Now is not the time to relax Georgia’s nursing law

A report from the Atlanta Journal Constitution last week outlined the changes: “The bill would allow homes to meet minimum monthly nursing staff requirements, rather than current weekly nursing hour needs. The total number of hours of care would not change, but they could be delivered in a week or two a month, for example, instead of having one caregiver every week.”

At first glance, the new math here only seems to result in a permissible shift in hours – and not in a change in content. However, it seems a reasonable requirement to have nurses available for part of each calendar week.

Another change in HB1531 would drop the current requirement for at least two employees to be present at all times. The proposed change would only allow one staff member in memory care units if there are fewer than 12 residents during the day and fewer than 15 residents at night. In non-memorial care units, one staff member would be allowed during the day if there are fewer than 15 residents during the day or fewer than 20 residents at night.

Anyone who has spent time in a care setting, particularly one dedicated to memory care, knows that crisis situations can develop quickly and unpredictably. Two employees can be put to the test – and only one employee in the company can be so overwhelmed that the supply suffers.

This relaxation of key provisions of current law appears to be in direct contradiction to the sentiments that led to the passage of the landmark 2020 Nursing Care Act. It came after the Atlanta Journal-Constitution’s “Unprotected” reporting project exposed too many cases of welfare that fell far short of the norms a decent society should demand.

This newspaper’s reporting showed that one in five assisted living or large nursing homes in Georgia had a history of violations that indicated serious deficiencies. As we noted at the time, our reporting identified “600 allegations of neglect and 90 allegations of abuse… . The figures include 20 deaths and more than 100 injuries in cases where facilities appear not to have provided adequate care.”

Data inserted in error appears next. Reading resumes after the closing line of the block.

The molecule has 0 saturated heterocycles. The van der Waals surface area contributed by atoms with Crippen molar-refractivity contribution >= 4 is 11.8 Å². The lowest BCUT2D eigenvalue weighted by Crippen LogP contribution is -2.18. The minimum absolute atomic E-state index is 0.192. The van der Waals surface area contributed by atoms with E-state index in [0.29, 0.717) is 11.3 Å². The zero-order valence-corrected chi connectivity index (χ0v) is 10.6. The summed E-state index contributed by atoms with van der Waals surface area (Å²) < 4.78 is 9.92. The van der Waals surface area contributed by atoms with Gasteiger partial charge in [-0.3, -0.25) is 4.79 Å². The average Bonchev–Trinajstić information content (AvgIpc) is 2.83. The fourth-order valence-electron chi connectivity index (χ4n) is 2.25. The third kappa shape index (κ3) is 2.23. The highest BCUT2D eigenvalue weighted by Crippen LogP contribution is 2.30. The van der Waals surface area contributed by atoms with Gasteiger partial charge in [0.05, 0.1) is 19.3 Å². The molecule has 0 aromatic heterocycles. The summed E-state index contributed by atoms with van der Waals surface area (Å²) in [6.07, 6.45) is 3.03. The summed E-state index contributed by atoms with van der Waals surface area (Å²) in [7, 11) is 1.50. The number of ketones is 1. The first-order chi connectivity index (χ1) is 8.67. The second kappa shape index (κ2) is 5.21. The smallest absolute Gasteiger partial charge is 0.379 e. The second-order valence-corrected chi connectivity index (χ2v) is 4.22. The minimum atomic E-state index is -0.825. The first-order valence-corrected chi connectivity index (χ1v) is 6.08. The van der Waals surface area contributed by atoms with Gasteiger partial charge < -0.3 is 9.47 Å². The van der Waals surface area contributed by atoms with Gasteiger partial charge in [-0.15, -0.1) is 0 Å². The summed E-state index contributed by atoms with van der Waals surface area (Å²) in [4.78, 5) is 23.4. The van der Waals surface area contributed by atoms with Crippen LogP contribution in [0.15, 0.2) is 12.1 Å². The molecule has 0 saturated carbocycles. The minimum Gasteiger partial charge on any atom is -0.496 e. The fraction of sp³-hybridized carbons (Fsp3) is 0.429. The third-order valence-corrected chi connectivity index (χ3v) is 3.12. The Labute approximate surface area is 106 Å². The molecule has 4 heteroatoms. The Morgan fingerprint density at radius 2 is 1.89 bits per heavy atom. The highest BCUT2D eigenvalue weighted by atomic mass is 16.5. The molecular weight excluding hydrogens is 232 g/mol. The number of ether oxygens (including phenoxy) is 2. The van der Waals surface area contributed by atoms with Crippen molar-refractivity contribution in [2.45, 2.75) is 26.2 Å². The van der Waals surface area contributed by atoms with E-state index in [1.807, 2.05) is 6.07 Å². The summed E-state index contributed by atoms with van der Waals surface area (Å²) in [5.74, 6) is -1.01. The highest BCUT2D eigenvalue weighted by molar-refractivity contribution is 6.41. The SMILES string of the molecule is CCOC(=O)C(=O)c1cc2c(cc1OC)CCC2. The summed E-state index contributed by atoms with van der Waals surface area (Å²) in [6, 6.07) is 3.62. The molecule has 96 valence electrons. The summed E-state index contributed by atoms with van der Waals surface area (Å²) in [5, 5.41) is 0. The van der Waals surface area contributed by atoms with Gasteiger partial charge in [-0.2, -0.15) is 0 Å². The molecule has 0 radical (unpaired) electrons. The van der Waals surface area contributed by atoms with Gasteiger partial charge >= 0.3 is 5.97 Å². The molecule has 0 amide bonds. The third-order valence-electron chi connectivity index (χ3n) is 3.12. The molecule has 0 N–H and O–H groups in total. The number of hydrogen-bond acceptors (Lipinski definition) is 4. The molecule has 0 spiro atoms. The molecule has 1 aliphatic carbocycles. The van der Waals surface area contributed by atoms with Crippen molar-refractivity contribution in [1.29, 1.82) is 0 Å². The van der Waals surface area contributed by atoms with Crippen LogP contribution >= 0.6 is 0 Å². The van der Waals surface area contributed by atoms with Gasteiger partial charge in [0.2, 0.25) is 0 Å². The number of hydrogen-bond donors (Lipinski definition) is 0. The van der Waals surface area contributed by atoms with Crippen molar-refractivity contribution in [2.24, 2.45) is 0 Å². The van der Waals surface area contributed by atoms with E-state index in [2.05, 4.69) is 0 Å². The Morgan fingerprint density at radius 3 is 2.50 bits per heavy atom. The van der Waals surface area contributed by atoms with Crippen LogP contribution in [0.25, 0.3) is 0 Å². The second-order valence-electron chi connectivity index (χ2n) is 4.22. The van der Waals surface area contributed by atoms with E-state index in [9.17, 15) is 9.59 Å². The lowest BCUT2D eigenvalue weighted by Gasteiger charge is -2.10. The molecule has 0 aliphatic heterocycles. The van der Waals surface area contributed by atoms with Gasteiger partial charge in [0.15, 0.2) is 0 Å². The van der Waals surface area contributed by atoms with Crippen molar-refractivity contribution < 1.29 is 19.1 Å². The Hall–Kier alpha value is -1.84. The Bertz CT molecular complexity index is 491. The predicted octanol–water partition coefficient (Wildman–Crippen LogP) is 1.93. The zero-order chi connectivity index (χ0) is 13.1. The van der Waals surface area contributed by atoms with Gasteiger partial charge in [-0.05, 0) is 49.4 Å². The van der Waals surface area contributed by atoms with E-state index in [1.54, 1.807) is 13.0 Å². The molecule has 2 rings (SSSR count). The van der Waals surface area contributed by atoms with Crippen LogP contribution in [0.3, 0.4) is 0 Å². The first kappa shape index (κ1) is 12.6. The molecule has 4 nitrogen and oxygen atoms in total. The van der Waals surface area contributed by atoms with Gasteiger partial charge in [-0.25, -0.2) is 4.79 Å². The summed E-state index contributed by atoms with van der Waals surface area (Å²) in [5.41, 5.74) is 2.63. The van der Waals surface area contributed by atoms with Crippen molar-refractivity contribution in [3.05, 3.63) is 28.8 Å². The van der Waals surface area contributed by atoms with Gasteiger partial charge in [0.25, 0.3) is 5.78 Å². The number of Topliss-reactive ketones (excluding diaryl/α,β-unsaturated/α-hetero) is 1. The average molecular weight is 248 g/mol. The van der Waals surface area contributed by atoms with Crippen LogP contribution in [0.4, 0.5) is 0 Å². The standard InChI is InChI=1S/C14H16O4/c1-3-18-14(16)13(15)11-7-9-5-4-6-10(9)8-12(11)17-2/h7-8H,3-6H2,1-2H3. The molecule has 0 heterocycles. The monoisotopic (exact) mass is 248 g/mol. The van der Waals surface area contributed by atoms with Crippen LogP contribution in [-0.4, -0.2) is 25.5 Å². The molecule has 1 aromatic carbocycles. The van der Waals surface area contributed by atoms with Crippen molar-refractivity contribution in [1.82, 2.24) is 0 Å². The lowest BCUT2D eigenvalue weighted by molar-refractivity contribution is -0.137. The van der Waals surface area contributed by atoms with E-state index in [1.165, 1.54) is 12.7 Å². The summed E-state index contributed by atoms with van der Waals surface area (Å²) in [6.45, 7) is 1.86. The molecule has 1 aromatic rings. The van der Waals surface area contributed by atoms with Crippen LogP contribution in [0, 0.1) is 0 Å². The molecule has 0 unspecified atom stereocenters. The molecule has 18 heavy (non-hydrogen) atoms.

Worse, the AJC reported that “given the incompleteness or other deficiencies of records in Georgia, the number of victims is very likely even higher.”

With this in mind, the Georgia legislature passed HB 987, which significantly improved the standards of care at these facilities. One of the key drivers of this bill was Rep. John LaHood, R-Valdosta, whose family runs retirement homes.

LaHood is also sponsoring the new Revision Act. He said last week the changes were needed to give senior care operators flexibility and keep costs down at a time when hiring staff is challenging due to labor shortages.

We have no doubt that finding and retaining a workforce is difficult, especially given what a global pandemic and the associated economic upheaval has wrought on the care industry.

This should not put Georgia’s vulnerable citizens in care facilities at a potentially greater risk. The state would better serve their interests and those of a humane society that values ​​life by exploring other solutions.

For example, lawmakers could quickly focus on ways to better retain caregivers during this period known as the “Great Retirement,” when many workers in many industries are moving on or quitting.

The state can certainly afford to consider its options at this point, given tight budget hikes for many state employees and a proposal to lower the state’s income tax rate and give taxpayers refunds.

Legislators should consider whether some of this current surplus could be used to keep needed nurses in care facilities on the job.

As the human hardship of the COVID-19 pandemic that has ravaged Georgia nursing facilities has shown, nurses are among the most important of all workers.

You deserve our support.

The editorial office.